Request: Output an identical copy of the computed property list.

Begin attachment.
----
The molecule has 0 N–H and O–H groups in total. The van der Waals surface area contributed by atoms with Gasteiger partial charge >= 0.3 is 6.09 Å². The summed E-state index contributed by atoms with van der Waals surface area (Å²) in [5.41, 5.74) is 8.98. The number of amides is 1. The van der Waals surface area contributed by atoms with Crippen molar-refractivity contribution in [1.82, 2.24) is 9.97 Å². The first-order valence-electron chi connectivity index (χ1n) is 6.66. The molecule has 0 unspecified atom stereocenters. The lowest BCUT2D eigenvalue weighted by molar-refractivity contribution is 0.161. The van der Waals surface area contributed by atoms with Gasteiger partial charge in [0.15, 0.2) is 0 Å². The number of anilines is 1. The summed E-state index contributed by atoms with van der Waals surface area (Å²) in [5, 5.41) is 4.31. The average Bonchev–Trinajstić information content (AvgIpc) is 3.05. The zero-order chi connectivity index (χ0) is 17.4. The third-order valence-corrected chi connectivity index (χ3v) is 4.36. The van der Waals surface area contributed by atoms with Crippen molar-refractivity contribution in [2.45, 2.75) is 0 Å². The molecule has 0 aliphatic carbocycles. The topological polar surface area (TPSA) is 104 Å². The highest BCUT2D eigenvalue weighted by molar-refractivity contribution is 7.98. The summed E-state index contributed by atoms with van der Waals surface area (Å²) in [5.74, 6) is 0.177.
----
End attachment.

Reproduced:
The molecule has 0 N–H and O–H groups in total. The van der Waals surface area contributed by atoms with Gasteiger partial charge >= 0.3 is 6.09 Å². The summed E-state index contributed by atoms with van der Waals surface area (Å²) in [5.41, 5.74) is 8.98. The number of amides is 1. The van der Waals surface area contributed by atoms with Crippen molar-refractivity contribution in [1.82, 2.24) is 9.97 Å². The first-order valence-electron chi connectivity index (χ1n) is 6.66. The molecule has 0 unspecified atom stereocenters. The lowest BCUT2D eigenvalue weighted by molar-refractivity contribution is 0.161. The van der Waals surface area contributed by atoms with Gasteiger partial charge in [0.15, 0.2) is 0 Å². The number of anilines is 1. The summed E-state index contributed by atoms with van der Waals surface area (Å²) in [5, 5.41) is 4.31. The average Bonchev–Trinajstić information content (AvgIpc) is 3.05. The zero-order chi connectivity index (χ0) is 17.4. The third-order valence-corrected chi connectivity index (χ3v) is 4.36. The van der Waals surface area contributed by atoms with Crippen molar-refractivity contribution in [2.45, 2.75) is 0 Å². The molecule has 0 aliphatic carbocycles. The topological polar surface area (TPSA) is 104 Å². The highest BCUT2D eigenvalue weighted by molar-refractivity contribution is 7.98. The summed E-state index contributed by atoms with van der Waals surface area (Å²) in [5.74, 6) is 0.177.